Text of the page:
Half of all German potatoes come from Lower Saxony
The potato harvest 2015 is over. Volker Peters, Managing Director of Helle Niedersachsen Raiffeisen Kartoffel GmbH, an associated company of AGRAVIS Raiffeisen AG, provides his evaluation in an interview.
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What is the potato quality like this year, Mr Peters?
Peters: We have achieved an average to good potato harvest this year. The quality has not gone down and the entire potato market was able to be supplied well and promptly with products. Despite the high temperatures in the summer months, which especially led to weather-related vegetation residues on light soils, consistent yields were achieved in Lower Saxony. We mainly achieved this thanks to the high-performance sprinkler systems that water almost 95 percent of our farming areas. In Lower Saxony we were able to harvest approx. 5 million tonnes of potatoes - that is approximately half of the harvest volume across Germany.
Although the quality of potatoes has remained the same this year, there was a drop in the yields and crop area. Why was production reduced?
Peters: A clear differentiation must be made between the different federal states in the reduction of crop areas. The yields remained almost constant due to watering in Lower Saxony. However there was a significant decrease in North Rhine-Westphalia. 5000 fewer hectares were cultivated there in 2015 and the yields were far behind the previous year. In Baden-Württemberg there were also clear farming restrictions and less yields were achieved due to the change in weather from a cold spring to hot summer. The second largest potato land, Bavaria, had an expansive crop area. However, the yields only reached three quarters of that of the previous year due to the weather. In comparison with the previous year, potato farming in Germany has dropped by a total of 4 percent. The reduction in crop areas is due to the unsatisfactory producer prices in the 2015/2015 season. This means that fewer potatoes were planted in North Rhine-Westphalia and Baden-Württemberg this year.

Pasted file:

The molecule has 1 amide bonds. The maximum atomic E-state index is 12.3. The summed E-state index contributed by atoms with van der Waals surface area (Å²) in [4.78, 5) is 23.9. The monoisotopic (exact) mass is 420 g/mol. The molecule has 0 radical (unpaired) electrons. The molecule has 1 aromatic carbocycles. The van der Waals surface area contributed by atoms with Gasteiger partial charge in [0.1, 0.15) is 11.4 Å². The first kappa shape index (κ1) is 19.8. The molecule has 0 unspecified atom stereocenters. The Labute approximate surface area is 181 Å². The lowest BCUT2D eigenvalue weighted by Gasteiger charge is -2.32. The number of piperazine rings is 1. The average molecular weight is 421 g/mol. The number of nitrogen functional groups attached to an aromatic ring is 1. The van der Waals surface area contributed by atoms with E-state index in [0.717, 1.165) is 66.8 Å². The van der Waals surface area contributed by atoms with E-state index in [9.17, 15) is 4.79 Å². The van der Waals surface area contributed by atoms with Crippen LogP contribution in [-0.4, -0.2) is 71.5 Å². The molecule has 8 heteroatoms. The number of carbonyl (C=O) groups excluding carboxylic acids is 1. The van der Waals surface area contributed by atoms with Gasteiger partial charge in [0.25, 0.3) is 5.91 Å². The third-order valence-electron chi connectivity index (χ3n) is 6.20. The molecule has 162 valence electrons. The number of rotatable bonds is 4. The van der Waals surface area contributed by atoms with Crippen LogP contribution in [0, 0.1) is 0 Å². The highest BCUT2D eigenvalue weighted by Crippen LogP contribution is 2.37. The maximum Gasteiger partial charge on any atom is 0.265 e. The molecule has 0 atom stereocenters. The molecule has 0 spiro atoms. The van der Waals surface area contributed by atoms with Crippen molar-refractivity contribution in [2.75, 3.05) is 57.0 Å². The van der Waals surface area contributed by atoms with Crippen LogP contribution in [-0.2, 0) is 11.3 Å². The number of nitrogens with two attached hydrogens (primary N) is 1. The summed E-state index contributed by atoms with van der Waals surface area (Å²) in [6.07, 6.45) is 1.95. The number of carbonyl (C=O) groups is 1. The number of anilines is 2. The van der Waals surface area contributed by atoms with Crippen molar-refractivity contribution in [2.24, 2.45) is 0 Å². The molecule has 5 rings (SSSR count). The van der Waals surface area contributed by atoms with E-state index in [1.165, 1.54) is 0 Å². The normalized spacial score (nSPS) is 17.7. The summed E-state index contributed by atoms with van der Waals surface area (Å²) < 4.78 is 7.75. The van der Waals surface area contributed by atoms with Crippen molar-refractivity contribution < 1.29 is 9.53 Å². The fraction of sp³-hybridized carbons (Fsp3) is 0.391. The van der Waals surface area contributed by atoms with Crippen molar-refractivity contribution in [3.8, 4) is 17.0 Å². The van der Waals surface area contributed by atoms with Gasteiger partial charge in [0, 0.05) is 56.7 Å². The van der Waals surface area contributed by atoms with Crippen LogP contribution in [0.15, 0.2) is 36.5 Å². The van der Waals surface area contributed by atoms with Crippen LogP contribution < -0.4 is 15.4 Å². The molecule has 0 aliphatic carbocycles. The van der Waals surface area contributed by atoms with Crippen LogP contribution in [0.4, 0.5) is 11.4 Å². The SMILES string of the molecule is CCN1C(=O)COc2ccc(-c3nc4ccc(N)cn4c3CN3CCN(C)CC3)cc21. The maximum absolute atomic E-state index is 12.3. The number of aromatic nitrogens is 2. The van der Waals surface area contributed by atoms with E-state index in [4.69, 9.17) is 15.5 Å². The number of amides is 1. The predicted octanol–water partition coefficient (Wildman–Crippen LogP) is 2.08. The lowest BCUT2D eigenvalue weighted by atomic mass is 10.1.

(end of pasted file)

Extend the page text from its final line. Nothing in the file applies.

Do the low producer prices also have an impact on the consumer prices for potatoes?
Peters: No, the impacts on the consumer prices are very low. We are talking about a few Cents for a 2.5 kilogram sack of potatoes. Consumers can currently buy them for 75 to 80 Cent per kilogram in supermarkets, which is not significantly different to the previous year. The consequences of the low regional yields are therefore only noticed by potato producers. Due to the lower harvest quantities in the other federal states, we in Lower Saxony started supplying potatoes much earlier.